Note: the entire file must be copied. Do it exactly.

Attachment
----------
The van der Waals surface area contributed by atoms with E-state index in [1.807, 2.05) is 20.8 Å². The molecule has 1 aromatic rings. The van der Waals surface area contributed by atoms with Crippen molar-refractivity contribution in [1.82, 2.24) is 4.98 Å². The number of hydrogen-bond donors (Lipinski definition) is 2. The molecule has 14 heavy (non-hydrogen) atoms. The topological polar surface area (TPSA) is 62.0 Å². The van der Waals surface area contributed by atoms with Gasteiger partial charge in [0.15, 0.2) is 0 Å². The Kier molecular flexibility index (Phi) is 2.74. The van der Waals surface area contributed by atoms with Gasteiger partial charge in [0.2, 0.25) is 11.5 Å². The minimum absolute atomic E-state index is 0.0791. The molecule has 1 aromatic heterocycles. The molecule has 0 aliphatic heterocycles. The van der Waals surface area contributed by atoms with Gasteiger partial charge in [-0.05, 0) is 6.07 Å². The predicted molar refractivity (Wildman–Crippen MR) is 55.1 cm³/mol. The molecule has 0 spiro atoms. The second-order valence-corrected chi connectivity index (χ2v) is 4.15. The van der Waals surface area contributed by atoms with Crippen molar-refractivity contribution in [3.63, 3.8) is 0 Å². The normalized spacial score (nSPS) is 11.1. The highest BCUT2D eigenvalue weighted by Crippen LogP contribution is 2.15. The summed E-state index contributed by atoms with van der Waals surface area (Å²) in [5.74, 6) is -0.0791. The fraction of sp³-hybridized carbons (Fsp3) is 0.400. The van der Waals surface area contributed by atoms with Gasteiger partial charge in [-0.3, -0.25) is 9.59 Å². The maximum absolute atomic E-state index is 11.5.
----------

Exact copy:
The van der Waals surface area contributed by atoms with E-state index in [1.807, 2.05) is 20.8 Å². The molecule has 1 aromatic rings. The van der Waals surface area contributed by atoms with Crippen molar-refractivity contribution in [1.82, 2.24) is 4.98 Å². The number of hydrogen-bond donors (Lipinski definition) is 2. The molecule has 14 heavy (non-hydrogen) atoms. The topological polar surface area (TPSA) is 62.0 Å². The van der Waals surface area contributed by atoms with Gasteiger partial charge in [0.15, 0.2) is 0 Å². The Kier molecular flexibility index (Phi) is 2.74. The van der Waals surface area contributed by atoms with Gasteiger partial charge in [0.2, 0.25) is 11.5 Å². The minimum absolute atomic E-state index is 0.0791. The molecule has 1 aromatic heterocycles. The molecule has 0 aliphatic heterocycles. The van der Waals surface area contributed by atoms with Gasteiger partial charge in [-0.05, 0) is 6.07 Å². The predicted molar refractivity (Wildman–Crippen MR) is 55.1 cm³/mol. The molecule has 0 spiro atoms. The second-order valence-corrected chi connectivity index (χ2v) is 4.15. The van der Waals surface area contributed by atoms with Crippen molar-refractivity contribution in [3.63, 3.8) is 0 Å². The normalized spacial score (nSPS) is 11.1. The highest BCUT2D eigenvalue weighted by Crippen LogP contribution is 2.15. The summed E-state index contributed by atoms with van der Waals surface area (Å²) in [5.74, 6) is -0.0791. The fraction of sp³-hybridized carbons (Fsp3) is 0.400. The van der Waals surface area contributed by atoms with Gasteiger partial charge in [-0.3, -0.25) is 9.59 Å². The maximum absolute atomic E-state index is 11.5.